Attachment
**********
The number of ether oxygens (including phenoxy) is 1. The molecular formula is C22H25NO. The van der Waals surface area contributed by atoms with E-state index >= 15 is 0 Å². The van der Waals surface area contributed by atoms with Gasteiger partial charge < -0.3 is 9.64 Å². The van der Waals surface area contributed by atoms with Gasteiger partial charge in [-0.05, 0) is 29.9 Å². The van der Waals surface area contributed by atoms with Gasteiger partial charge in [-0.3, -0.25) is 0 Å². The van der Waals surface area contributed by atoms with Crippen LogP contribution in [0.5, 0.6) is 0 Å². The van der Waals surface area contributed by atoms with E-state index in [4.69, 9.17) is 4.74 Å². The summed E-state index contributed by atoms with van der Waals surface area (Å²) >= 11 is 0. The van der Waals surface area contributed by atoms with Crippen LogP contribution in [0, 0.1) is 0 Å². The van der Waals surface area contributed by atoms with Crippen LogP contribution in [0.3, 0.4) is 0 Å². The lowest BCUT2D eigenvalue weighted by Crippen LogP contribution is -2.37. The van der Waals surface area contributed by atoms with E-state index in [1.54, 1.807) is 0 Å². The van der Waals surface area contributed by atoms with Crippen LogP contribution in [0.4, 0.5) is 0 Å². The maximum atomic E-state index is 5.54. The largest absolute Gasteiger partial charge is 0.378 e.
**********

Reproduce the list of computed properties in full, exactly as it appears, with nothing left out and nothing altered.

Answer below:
The number of ether oxygens (including phenoxy) is 1. The molecular formula is C22H25NO. The van der Waals surface area contributed by atoms with E-state index >= 15 is 0 Å². The van der Waals surface area contributed by atoms with Gasteiger partial charge < -0.3 is 9.64 Å². The van der Waals surface area contributed by atoms with Gasteiger partial charge in [-0.05, 0) is 29.9 Å². The van der Waals surface area contributed by atoms with Gasteiger partial charge in [-0.3, -0.25) is 0 Å². The van der Waals surface area contributed by atoms with Crippen LogP contribution in [0.5, 0.6) is 0 Å². The van der Waals surface area contributed by atoms with E-state index in [4.69, 9.17) is 4.74 Å². The summed E-state index contributed by atoms with van der Waals surface area (Å²) >= 11 is 0. The van der Waals surface area contributed by atoms with Crippen LogP contribution in [0, 0.1) is 0 Å². The van der Waals surface area contributed by atoms with Crippen LogP contribution in [0.3, 0.4) is 0 Å². The lowest BCUT2D eigenvalue weighted by Crippen LogP contribution is -2.37. The van der Waals surface area contributed by atoms with E-state index in [1.54, 1.807) is 0 Å². The van der Waals surface area contributed by atoms with Crippen LogP contribution in [0.4, 0.5) is 0 Å². The maximum atomic E-state index is 5.54. The largest absolute Gasteiger partial charge is 0.378 e.